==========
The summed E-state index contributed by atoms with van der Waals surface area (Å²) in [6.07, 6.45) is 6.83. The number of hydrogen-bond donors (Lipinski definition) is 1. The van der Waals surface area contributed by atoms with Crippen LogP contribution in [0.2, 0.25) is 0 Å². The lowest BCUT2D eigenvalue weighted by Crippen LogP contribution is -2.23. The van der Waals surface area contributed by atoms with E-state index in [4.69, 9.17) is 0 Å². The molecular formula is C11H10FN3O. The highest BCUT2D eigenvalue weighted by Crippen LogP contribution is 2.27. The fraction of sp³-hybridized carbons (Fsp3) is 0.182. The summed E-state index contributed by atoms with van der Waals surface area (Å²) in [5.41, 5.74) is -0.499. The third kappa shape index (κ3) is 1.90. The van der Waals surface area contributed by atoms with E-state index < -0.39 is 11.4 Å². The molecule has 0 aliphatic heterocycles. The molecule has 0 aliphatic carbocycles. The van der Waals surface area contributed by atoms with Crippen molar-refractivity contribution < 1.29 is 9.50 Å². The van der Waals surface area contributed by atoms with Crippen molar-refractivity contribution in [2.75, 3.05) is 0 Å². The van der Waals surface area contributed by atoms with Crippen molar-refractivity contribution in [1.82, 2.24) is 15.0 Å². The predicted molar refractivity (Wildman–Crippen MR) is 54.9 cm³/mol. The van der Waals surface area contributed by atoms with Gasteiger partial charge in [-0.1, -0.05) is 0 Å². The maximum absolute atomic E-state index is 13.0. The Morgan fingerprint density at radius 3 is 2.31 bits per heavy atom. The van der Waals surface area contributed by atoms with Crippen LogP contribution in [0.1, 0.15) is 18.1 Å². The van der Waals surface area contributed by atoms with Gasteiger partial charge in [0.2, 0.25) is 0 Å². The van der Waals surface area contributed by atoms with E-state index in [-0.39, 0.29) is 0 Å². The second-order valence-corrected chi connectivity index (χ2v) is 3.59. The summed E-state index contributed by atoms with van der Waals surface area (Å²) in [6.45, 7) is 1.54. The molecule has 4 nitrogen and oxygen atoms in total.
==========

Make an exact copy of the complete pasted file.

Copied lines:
The summed E-state index contributed by atoms with van der Waals surface area (Å²) in [6.07, 6.45) is 6.83. The number of hydrogen-bond donors (Lipinski definition) is 1. The van der Waals surface area contributed by atoms with Crippen LogP contribution in [0.2, 0.25) is 0 Å². The lowest BCUT2D eigenvalue weighted by Crippen LogP contribution is -2.23. The van der Waals surface area contributed by atoms with E-state index in [4.69, 9.17) is 0 Å². The molecular formula is C11H10FN3O. The highest BCUT2D eigenvalue weighted by Crippen LogP contribution is 2.27. The fraction of sp³-hybridized carbons (Fsp3) is 0.182. The summed E-state index contributed by atoms with van der Waals surface area (Å²) in [5.41, 5.74) is -0.499. The third kappa shape index (κ3) is 1.90. The van der Waals surface area contributed by atoms with E-state index < -0.39 is 11.4 Å². The molecule has 0 aliphatic heterocycles. The molecule has 0 aliphatic carbocycles. The van der Waals surface area contributed by atoms with Crippen molar-refractivity contribution < 1.29 is 9.50 Å². The van der Waals surface area contributed by atoms with Crippen molar-refractivity contribution in [2.75, 3.05) is 0 Å². The van der Waals surface area contributed by atoms with Crippen molar-refractivity contribution in [1.82, 2.24) is 15.0 Å². The predicted molar refractivity (Wildman–Crippen MR) is 54.9 cm³/mol. The van der Waals surface area contributed by atoms with Gasteiger partial charge in [-0.1, -0.05) is 0 Å². The maximum absolute atomic E-state index is 13.0. The Morgan fingerprint density at radius 3 is 2.31 bits per heavy atom. The van der Waals surface area contributed by atoms with Crippen LogP contribution in [0.1, 0.15) is 18.1 Å². The van der Waals surface area contributed by atoms with Gasteiger partial charge in [0.2, 0.25) is 0 Å². The van der Waals surface area contributed by atoms with E-state index in [-0.39, 0.29) is 0 Å². The second-order valence-corrected chi connectivity index (χ2v) is 3.59. The summed E-state index contributed by atoms with van der Waals surface area (Å²) in [6.45, 7) is 1.54. The molecule has 4 nitrogen and oxygen atoms in total.